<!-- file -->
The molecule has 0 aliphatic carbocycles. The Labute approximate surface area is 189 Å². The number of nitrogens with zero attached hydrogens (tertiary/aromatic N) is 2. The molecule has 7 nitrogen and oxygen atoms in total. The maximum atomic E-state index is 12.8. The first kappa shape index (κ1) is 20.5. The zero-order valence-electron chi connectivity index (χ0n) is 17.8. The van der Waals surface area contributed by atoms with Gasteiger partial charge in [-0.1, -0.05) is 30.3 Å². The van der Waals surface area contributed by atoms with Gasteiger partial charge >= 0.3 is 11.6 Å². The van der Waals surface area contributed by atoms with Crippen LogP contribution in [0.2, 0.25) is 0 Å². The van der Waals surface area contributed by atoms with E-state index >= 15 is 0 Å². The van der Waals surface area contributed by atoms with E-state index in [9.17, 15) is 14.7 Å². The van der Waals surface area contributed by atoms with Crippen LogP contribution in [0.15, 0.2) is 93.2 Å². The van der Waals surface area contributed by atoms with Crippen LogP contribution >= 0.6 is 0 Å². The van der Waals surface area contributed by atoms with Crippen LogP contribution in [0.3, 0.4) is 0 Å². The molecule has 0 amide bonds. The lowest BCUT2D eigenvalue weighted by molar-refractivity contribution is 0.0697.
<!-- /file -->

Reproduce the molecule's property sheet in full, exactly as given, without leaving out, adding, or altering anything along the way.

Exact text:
The molecule has 0 aliphatic carbocycles. The Labute approximate surface area is 189 Å². The number of nitrogens with zero attached hydrogens (tertiary/aromatic N) is 2. The molecule has 7 nitrogen and oxygen atoms in total. The maximum atomic E-state index is 12.8. The first kappa shape index (κ1) is 20.5. The zero-order valence-electron chi connectivity index (χ0n) is 17.8. The van der Waals surface area contributed by atoms with Gasteiger partial charge in [-0.1, -0.05) is 30.3 Å². The van der Waals surface area contributed by atoms with Gasteiger partial charge >= 0.3 is 11.6 Å². The van der Waals surface area contributed by atoms with Crippen LogP contribution in [0.2, 0.25) is 0 Å². The van der Waals surface area contributed by atoms with E-state index >= 15 is 0 Å². The van der Waals surface area contributed by atoms with E-state index in [9.17, 15) is 14.7 Å². The van der Waals surface area contributed by atoms with Crippen LogP contribution in [0.15, 0.2) is 93.2 Å². The van der Waals surface area contributed by atoms with Crippen LogP contribution >= 0.6 is 0 Å². The van der Waals surface area contributed by atoms with Crippen LogP contribution in [0.3, 0.4) is 0 Å². The molecule has 0 amide bonds. The lowest BCUT2D eigenvalue weighted by molar-refractivity contribution is 0.0697.